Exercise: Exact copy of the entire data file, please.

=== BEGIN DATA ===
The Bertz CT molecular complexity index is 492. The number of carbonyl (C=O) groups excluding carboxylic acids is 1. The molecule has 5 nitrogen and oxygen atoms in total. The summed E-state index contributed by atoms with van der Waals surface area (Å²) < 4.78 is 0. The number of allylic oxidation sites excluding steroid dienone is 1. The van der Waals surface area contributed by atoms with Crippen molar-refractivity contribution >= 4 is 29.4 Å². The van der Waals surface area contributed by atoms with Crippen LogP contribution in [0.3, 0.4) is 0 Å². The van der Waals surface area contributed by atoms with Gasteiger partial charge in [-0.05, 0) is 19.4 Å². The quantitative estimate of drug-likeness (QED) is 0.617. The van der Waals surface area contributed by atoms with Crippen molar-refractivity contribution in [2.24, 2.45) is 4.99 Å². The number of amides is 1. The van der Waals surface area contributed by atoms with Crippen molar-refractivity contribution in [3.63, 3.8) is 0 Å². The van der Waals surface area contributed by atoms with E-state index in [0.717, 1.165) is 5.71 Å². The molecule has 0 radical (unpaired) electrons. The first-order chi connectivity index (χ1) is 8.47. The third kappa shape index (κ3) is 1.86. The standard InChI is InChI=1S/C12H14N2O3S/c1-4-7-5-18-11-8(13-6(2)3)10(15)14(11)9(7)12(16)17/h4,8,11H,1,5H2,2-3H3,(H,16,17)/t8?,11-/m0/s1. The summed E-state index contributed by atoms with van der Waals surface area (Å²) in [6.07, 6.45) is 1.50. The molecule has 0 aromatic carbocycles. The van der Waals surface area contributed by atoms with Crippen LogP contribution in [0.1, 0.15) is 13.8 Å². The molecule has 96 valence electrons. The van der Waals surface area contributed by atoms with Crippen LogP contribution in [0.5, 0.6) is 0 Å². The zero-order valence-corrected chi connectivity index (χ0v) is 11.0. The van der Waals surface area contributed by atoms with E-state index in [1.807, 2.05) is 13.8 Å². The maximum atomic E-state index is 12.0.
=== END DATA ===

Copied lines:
The Bertz CT molecular complexity index is 492. The number of carbonyl (C=O) groups excluding carboxylic acids is 1. The molecule has 5 nitrogen and oxygen atoms in total. The summed E-state index contributed by atoms with van der Waals surface area (Å²) < 4.78 is 0. The number of allylic oxidation sites excluding steroid dienone is 1. The van der Waals surface area contributed by atoms with Crippen molar-refractivity contribution >= 4 is 29.4 Å². The van der Waals surface area contributed by atoms with Crippen LogP contribution in [0.3, 0.4) is 0 Å². The van der Waals surface area contributed by atoms with Gasteiger partial charge in [-0.05, 0) is 19.4 Å². The quantitative estimate of drug-likeness (QED) is 0.617. The van der Waals surface area contributed by atoms with Crippen molar-refractivity contribution in [2.24, 2.45) is 4.99 Å². The number of amides is 1. The van der Waals surface area contributed by atoms with Crippen molar-refractivity contribution in [3.63, 3.8) is 0 Å². The van der Waals surface area contributed by atoms with E-state index in [0.717, 1.165) is 5.71 Å². The molecule has 0 radical (unpaired) electrons. The first-order chi connectivity index (χ1) is 8.47. The third kappa shape index (κ3) is 1.86. The standard InChI is InChI=1S/C12H14N2O3S/c1-4-7-5-18-11-8(13-6(2)3)10(15)14(11)9(7)12(16)17/h4,8,11H,1,5H2,2-3H3,(H,16,17)/t8?,11-/m0/s1. The summed E-state index contributed by atoms with van der Waals surface area (Å²) in [6.07, 6.45) is 1.50. The molecule has 0 aromatic carbocycles. The van der Waals surface area contributed by atoms with Crippen LogP contribution in [0.1, 0.15) is 13.8 Å². The molecule has 96 valence electrons. The van der Waals surface area contributed by atoms with Crippen LogP contribution in [0.5, 0.6) is 0 Å². The zero-order valence-corrected chi connectivity index (χ0v) is 11.0. The van der Waals surface area contributed by atoms with E-state index in [1.807, 2.05) is 13.8 Å². The maximum atomic E-state index is 12.0.